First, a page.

Some evenings, I work. I’m not home when the boys get off the bus. I have been hesitant to let them stay on their own. It’s not that long until their father gets home from work, but it’s long enough.
I was talking to a friend about this recently, and I paused in my explanation. He said, ” … and you’d like the house to still be standing when you get home?” Well, yes. And the children to be alive. They’re not bad boys — not really — but they do get ideas.
If Grandma’s around, she usually comes over and makes way better snacks than I bother with. Most of the time, she’s not in Ohio, so they come home, dump their backpacks, and go to the neighbors’ house. The neighbors, bless them for saints, are sisters in their upper 80s, and I imagine having the boys descend is a little like living in Florida and preparing for a tropical storm. No need to panic exactly, but you’d best be prepared and have laid in extra rations. Still, they seem faintly disappointed if we cancel on them, so perhaps the entertainment is worth the disruption.
Both boys know my phone number by heart, but we’re all used to the routine and they know the rules, so I rarely get a call.
This week, I got three. Three separate phone calls. Because they kept hanging up on me.
Me: … hello?
L: MOM. MOM. There is a BOX HERE. Do you know about this? Is it from you?
Me: Box? I don’t know anything about a box. What does it say?
L: We opened it. It said it was for us! It said it was for Zollinger Boyz! We opened it and there are box tops.
Me: Someone sent you a box full of box tops???
L: NO. MOM. There are chips and squirt guns. WHO SENT THIS???
Me: I don’t know. Is there a note?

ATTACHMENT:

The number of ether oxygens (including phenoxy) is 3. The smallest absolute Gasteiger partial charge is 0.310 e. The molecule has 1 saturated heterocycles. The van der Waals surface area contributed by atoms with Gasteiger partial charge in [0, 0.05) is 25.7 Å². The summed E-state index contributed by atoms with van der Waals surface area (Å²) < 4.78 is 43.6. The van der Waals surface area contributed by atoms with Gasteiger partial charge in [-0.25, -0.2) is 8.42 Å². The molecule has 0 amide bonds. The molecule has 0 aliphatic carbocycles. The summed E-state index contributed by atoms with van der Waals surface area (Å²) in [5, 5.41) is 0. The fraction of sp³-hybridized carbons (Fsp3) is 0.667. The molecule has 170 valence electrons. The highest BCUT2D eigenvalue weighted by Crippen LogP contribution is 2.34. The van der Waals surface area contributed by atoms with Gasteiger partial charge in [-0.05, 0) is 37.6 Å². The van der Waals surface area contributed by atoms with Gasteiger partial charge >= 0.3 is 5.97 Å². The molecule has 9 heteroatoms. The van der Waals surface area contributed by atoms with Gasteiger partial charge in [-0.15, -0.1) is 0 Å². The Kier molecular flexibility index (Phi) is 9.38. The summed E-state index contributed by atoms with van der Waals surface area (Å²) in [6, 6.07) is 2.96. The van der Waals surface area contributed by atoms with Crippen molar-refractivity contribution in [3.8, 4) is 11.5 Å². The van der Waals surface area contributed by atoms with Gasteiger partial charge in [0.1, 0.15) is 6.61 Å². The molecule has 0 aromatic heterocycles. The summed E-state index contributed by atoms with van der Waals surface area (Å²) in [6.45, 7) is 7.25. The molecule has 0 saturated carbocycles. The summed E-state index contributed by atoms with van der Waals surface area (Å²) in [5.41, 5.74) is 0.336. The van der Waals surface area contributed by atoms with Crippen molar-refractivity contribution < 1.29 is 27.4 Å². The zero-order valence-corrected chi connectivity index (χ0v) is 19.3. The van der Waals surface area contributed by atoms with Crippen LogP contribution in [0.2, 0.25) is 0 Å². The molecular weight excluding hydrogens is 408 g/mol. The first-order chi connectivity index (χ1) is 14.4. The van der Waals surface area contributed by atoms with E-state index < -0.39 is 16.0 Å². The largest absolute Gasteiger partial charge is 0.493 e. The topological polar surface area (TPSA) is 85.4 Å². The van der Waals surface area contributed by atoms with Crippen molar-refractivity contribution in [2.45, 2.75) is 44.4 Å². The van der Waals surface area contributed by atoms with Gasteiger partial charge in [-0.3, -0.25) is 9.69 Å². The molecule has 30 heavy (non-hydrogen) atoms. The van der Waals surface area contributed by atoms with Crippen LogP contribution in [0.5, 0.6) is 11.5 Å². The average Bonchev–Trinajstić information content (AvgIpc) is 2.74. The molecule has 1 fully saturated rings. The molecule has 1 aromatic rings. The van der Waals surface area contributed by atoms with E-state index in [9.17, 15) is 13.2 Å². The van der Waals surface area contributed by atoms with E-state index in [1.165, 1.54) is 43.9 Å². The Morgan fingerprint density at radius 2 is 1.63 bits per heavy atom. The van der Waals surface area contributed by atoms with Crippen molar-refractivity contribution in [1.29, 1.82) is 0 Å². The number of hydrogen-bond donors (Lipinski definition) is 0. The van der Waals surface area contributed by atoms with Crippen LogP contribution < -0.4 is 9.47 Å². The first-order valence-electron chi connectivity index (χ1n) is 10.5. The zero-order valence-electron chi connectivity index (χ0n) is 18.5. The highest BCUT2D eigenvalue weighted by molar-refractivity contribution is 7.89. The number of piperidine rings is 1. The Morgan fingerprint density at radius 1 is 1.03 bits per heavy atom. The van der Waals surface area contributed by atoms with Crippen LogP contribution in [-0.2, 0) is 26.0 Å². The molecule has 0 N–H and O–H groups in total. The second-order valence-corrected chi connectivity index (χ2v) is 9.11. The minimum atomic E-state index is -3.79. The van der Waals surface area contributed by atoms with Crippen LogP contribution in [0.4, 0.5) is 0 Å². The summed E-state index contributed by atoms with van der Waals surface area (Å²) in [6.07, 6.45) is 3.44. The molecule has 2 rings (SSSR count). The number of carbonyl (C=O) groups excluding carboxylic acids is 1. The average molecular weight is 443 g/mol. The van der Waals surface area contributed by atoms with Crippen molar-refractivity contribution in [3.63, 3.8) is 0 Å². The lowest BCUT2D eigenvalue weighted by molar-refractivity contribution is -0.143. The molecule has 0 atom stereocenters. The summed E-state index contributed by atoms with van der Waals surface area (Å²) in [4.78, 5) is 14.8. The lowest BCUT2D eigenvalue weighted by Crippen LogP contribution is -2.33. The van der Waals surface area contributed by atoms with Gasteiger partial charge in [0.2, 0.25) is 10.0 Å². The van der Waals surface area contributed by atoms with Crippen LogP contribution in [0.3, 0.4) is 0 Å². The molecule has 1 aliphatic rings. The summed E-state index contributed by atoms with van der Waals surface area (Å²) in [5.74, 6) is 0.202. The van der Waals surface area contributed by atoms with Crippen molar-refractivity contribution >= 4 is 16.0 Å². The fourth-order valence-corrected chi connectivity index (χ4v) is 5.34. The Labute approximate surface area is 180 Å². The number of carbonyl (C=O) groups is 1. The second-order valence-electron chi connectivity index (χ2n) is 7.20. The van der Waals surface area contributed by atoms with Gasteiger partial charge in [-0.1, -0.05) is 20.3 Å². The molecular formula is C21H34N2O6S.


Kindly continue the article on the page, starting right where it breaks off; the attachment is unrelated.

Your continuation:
There was a note. There were four or five notes, as I discovered later that evening.
Me: Hello. Is there a note?
E: No! There’s no note! Who is it from?
Me: I don’t know. Is there a return address?
E: It says it’s for Zollinger Boyz.
Me: Yes. I know. That’s the address. Who it’s FOR. Does it say who it’s FROM?
E: No, it doesn’t say anything! Mom, there is so much candy! And crayons, and shirts! And Pringles! And box tops!
Me: Wow! Are you sure it doesn’t have a return address?
E: It’s says it’s for us! It said so! Can we have the chips for snack? Please?
There was a return address. I maybe need to have them help me send a package off to someone and explain a few things.
E: PLEASE CAN WE HAVE CHIPS FOR SNACK PLEASE PLEASE PLEASE PLEASE
Me: Stop! Yes, you can have chips for snack.
E: YAYYYYYYYY!!!!! Dad’s home. He wants to talk to you.
Me: Wait! You can have chips for snack, but don’t eat the whole can. <pause> Did you hear me?
E: Yes. Yes yes. We won’t eat the whole can.
L, in the background: We won’t, Mom!
E: Here’s Dad. Bye!
Paul has the distinction of being the only one of my boyz who understands what a return address is, and also the only one who didn’t hang up on me out of sheer excitement.
The package was from my friend Mary Ellen in Massachusetts, and when I got home that night I discovered that there were indeed box tops, along with coloring books, crayons, Mad Libs, summer t-shirts, and other gifts to delight the hearts of young boys. And CHIPS. Of course.
Thank you, Mary Ellen. They are enjoying and will continue to enjoy their Hooray Summer package immensely. I’m sorry I wasn’t home to videotape the insanity for you. If you like, I’ll give you a call and try to recreate the decibel levels I was dealing with over the phone.
And you will be happy to know that the boys were indeed listening, and they did not eat the whole can of Pringles.